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January 05, 2011

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I learned to read when I was Eleven before that I did not want to read because I wanted to be a footballer. I had no interest in reading. All I did was play football constantly.

My mother kept trying to help me to learn but I just was not interested. I was convinced I would be a footballer.

One morning I was in class and 10 minutes away from break. I had my ball all I could think about was playing football. A prefect came to our class and told the teacher I was wanted in the Head Masters Office.

I went to his office but was surprised to see my mother in the office. I looked at my mom and the headteacher. There was a brief discussion about my grades that bad because I could not read.

I was not interested I just wanted to play football. I did not understand why they were so worried. I was going to be a footballer for sure.

After the meeting my mom kissed me and said be good. I missed my break and had to go straight back into class. Later that day before Lunch. The Headteacher stopped me in the Corridor and said Kenneth how are you going to be a footballer if you cannot sign your autograph or read.

I looked at him and the light came on, within six months I could read there was no way I was going to let not being able to read and write stop me from being a footballer. I never did make it as a footballer but that is another story.

However I learned to read and write and that has helped me through out my life.

Words are such an important part of my life. They crystallize what I feel, they harvest what I think, they allow an outflowing that to me seems impossible any other way. My son struggles with words. Not reading them, but finding them stuck in his brain. He's only 4 but can read books most second graders can't read. Because reading words takes him to a place he can't get to alone. Talking about the book is nearly impossible for him, but showing me the thoughts that a book ignites isn't. Without reading, there are so many things that would be locked away for him. So many things I wouldn't know that he could do, could think, could feel. I am very grateful to books and words and reading...for what they have brought to me and what they have unlocked in my son.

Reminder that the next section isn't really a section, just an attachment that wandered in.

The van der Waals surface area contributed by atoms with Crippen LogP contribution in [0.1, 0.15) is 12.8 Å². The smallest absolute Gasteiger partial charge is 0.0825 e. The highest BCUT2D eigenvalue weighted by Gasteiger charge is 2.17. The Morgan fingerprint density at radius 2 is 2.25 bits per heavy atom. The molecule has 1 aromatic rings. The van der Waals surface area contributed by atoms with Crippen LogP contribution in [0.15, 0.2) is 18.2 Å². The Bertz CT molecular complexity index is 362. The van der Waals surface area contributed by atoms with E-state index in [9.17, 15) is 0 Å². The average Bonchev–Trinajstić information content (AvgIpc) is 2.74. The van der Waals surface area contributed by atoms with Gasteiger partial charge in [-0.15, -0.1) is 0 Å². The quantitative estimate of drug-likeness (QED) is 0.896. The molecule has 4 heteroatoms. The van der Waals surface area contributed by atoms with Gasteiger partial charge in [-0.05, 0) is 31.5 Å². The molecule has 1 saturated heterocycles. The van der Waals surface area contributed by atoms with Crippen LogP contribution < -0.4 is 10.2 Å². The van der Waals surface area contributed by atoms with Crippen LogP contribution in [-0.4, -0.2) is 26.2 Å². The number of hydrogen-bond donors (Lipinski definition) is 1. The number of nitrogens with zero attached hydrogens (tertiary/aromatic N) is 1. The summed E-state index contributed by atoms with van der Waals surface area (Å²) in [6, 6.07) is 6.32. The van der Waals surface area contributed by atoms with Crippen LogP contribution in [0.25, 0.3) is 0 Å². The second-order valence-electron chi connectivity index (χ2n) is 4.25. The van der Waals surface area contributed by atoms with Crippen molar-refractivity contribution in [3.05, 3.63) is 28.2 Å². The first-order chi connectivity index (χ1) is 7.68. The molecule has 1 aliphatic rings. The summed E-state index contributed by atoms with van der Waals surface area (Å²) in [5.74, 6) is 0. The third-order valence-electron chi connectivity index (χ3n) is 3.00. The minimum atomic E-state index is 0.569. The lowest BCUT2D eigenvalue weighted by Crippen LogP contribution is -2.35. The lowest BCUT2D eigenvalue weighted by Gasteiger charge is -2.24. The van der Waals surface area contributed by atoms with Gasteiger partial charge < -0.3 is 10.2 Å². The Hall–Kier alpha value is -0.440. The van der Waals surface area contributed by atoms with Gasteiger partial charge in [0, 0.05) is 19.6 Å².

What a great story Kenny! Good reminder of how we can motivate rather than force.

Words have been my life. Without the written word, I'd have no place to escape, or to learn at my own pace, or to put down the feelings I don't want to share. I'd never have gone to college, wouldn't have met some of my dear friends, wouldn't have married my husband, had these kids, or moved to MA. I can't even imagine a world where things I consider so basic and so necessary aren't.

I remember transitioning from "guessing" what the words were on the pages to reading when I was about 5 or 6 and in love with the Amelia Bedelia books.
I remember learning to read more complex words and gaining confidence as a reader as I read the scriptures with my family.
Besides knowledge and enlightenment I get from actually reading, I love conversations with others, especially my immediate family, regarding literature. It feels satisfying to support them in finding value in reading and exploring characters, experiences, words, etc.
For the past two summers our family has had successful reading challenges (100 books each summer). I have found literature to be a great bridge for age gaps between siblings. Hearing them discuss literature and encourage each other's reading progress brings me joy.

I love Dick and Jane! It's like a window opening up when you realize you've entered a new world of reading. Love to read. You read some hefty books!

I'm loving this daily gratitude journal. What a great idea! And I'm thankful I can read, too.

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About this blog

  • When I took a sabbatical from Wall Street to pursue a different dream and help others live theirs, I learned that women in the U.S. may be placated, even pampered, but because we aren't dreaming, we are also desperate and depressed. Drawing on a variety of sources, ranging from academic studies to pop culture, dare to dream encourages us to dream. And then to act on our dreams.

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